William H. Hodgins

William H. “Big Bill” Hodgins (1856 – October 17, 1912) was an American law enforcement officer and police captain in the New York City Police Department. He is credited for the breaking up numerous street gangs, most notably the Eastman and Humpty Jackson gangs at the start of the 20th century. He was also involved in the initial negotiations, along with a number of prominent Chinese-American merchants, which eventually ended the Tong wars between the Four Brothers, Hip Sing and On Leong Tongs.

William H. Hodgins
Born 1856

Died October 17, 1912(1912-10-17) (aged 56)

Nationality Irish-American
Other names Big Bill Hodgins
Occupation Police captain
Known for NYPDpolice captain responsible for the breakup of the Eastman and Humpty Jackson gangs; involved in negotiations to end the Tong wars between the Four Brothers, Hip Sing and On Leong Tongs.
Children 2 daughters, 3 sons
Parent(s) William R. Hodgins, Georgina Hodgins (nee Smith)

. . . William H. Hodgins . . .

Born in Ireland in 1856, William H. Hodgins emigrated to America with his father and 9 siblings in 1877 and settled in Kansas. On the death of his father in 1880 he returned to Ireland and was evicted from his fathers farm near Cloughjordan, Co. Tipperary in 1881. Hodgins was an active member of the Land League in Cloughjordan. After the eviction he emigrated to America again, this time settling in New York. Joining the NYPD in 1888, he was eventually appointed commander of the Tenderloin district. He was also the precinct captain of the district when Harry K. Thaw shot and killed architect Stanford White at Madison Square Garden in 1906.[1]

In 1907, Hodgins was ordered into retirement by Police Commissioner Theodore A. Bingham on the grounds that he was “too fat”. As part of his examination, he was made to run around a table forty times. Hodgins would spend the next two years trying to get reinstated and finally succeeded in doing so when Supreme Court Justice Josiah Taylor Marean overruled the police commissioner’s order. Hodgins later sued Bingham for $100,000 because his application for police inspector was indorsed, Bingham having commented “His record poor. He has not the qualifications to command. Too stupid”.[1]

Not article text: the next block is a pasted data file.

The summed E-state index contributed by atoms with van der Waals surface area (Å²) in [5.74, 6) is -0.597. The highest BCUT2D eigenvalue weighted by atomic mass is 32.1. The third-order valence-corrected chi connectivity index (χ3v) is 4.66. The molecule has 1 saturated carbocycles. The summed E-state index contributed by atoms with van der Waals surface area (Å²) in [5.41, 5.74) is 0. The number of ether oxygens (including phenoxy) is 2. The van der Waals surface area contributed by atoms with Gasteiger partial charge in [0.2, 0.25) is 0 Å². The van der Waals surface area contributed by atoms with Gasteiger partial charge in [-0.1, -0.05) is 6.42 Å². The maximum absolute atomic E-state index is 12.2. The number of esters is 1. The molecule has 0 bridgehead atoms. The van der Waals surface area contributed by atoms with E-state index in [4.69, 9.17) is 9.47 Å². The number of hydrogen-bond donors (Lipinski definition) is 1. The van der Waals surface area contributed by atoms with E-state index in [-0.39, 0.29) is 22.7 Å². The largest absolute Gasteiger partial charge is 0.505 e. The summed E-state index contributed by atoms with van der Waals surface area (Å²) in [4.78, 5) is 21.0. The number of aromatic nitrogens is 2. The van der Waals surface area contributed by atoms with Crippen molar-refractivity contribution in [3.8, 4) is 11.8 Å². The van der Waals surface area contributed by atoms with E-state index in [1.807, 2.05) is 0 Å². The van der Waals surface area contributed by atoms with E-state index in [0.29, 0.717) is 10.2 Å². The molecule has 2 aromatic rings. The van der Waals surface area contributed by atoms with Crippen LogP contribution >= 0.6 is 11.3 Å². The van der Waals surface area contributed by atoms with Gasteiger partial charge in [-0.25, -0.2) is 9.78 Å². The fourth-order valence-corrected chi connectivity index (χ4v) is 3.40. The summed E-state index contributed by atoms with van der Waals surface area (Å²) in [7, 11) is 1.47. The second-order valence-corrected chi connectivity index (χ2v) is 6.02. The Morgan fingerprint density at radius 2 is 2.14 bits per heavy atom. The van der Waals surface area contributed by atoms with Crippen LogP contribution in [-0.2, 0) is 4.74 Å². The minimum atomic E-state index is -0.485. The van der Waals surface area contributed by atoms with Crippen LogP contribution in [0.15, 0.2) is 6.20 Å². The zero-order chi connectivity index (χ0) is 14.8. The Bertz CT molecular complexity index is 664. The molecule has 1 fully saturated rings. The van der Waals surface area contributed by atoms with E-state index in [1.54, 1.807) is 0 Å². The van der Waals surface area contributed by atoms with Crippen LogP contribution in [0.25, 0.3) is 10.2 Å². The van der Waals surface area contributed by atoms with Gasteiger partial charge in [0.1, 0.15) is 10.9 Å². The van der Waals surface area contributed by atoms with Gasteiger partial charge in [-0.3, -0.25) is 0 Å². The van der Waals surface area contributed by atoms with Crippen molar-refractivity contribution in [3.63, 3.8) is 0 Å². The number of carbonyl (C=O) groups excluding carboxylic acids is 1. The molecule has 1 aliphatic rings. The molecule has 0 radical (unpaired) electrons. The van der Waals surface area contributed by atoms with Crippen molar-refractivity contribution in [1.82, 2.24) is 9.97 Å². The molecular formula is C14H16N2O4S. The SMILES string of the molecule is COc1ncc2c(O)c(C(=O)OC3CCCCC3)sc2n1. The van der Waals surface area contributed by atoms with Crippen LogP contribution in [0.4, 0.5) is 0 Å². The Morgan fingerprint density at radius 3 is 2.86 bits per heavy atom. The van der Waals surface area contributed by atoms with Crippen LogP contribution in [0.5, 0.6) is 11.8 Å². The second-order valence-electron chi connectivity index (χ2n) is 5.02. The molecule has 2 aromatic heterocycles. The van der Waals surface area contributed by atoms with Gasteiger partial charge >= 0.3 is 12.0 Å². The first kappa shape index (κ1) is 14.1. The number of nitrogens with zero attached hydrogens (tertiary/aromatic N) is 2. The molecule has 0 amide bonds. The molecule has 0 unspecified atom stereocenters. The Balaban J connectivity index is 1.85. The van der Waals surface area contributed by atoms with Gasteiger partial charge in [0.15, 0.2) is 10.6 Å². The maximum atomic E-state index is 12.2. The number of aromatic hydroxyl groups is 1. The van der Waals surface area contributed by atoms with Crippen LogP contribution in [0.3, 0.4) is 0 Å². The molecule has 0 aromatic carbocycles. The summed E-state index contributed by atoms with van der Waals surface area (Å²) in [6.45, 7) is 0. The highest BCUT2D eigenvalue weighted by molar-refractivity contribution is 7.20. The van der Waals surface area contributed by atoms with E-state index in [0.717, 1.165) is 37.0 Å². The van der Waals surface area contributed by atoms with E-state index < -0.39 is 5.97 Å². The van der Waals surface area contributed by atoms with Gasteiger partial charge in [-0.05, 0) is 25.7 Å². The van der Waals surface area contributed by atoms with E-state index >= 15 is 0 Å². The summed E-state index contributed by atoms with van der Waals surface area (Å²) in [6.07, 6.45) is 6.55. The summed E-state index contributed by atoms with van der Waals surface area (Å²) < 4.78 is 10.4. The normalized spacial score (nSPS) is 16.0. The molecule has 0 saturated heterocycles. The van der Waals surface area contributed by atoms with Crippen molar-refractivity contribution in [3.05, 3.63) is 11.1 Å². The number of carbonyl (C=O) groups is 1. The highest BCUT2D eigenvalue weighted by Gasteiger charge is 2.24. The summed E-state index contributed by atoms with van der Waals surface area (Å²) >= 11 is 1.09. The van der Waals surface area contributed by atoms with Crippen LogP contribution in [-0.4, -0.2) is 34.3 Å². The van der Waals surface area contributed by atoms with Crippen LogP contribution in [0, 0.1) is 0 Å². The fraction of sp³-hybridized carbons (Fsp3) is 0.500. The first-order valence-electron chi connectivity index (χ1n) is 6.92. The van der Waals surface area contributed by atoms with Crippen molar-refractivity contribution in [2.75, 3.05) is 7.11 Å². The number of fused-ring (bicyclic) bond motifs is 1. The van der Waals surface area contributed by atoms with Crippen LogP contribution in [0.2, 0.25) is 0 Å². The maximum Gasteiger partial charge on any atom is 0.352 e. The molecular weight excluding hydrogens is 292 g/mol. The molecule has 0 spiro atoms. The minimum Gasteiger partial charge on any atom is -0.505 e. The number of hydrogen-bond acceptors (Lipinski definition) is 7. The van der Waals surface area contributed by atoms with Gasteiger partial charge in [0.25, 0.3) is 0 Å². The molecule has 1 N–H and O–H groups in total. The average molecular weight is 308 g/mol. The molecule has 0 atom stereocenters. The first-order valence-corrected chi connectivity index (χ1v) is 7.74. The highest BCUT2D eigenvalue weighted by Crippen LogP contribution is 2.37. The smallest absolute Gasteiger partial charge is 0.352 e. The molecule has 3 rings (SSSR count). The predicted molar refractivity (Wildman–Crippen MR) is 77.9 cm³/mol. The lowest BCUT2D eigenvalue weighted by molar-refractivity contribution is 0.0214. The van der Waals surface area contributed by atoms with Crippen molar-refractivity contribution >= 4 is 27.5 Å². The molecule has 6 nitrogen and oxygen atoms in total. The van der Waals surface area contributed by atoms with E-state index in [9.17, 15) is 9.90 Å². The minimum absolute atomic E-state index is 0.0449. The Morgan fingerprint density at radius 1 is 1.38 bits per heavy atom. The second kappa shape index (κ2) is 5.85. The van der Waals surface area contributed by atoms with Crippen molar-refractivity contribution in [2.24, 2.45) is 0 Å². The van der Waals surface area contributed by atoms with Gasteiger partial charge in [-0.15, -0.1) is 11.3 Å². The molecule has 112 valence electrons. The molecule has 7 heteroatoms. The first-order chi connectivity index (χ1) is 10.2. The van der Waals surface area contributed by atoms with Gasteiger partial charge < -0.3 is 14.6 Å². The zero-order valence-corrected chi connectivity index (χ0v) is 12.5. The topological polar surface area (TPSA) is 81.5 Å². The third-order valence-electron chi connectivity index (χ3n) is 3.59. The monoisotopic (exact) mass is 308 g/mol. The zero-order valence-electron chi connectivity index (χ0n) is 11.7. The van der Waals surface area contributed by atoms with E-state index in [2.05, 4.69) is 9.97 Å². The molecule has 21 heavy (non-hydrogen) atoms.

Upon his return to the force, Hodgins was assigned to the Elizabeth Street Station in Chinatown in the midst of the ongoing Tong wars between the Four Brothers, Hip Sing and On Leong Tongs.. Hodgins and leaders of the Chinese-American community were able to begin negotiations toward a truce which would eventually lead to an agreement end the war.[1][2]

Hodgins left Chinatown and was given command of the Bronx Park police station. He remained precinct captain until his death at his Tremont Avenue home on the evening of October 17, 1912. His wife, two daughters and three sons were all present at the time of his death.[1]

. . . William H. Hodgins . . .

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. . . William H. Hodgins . . .

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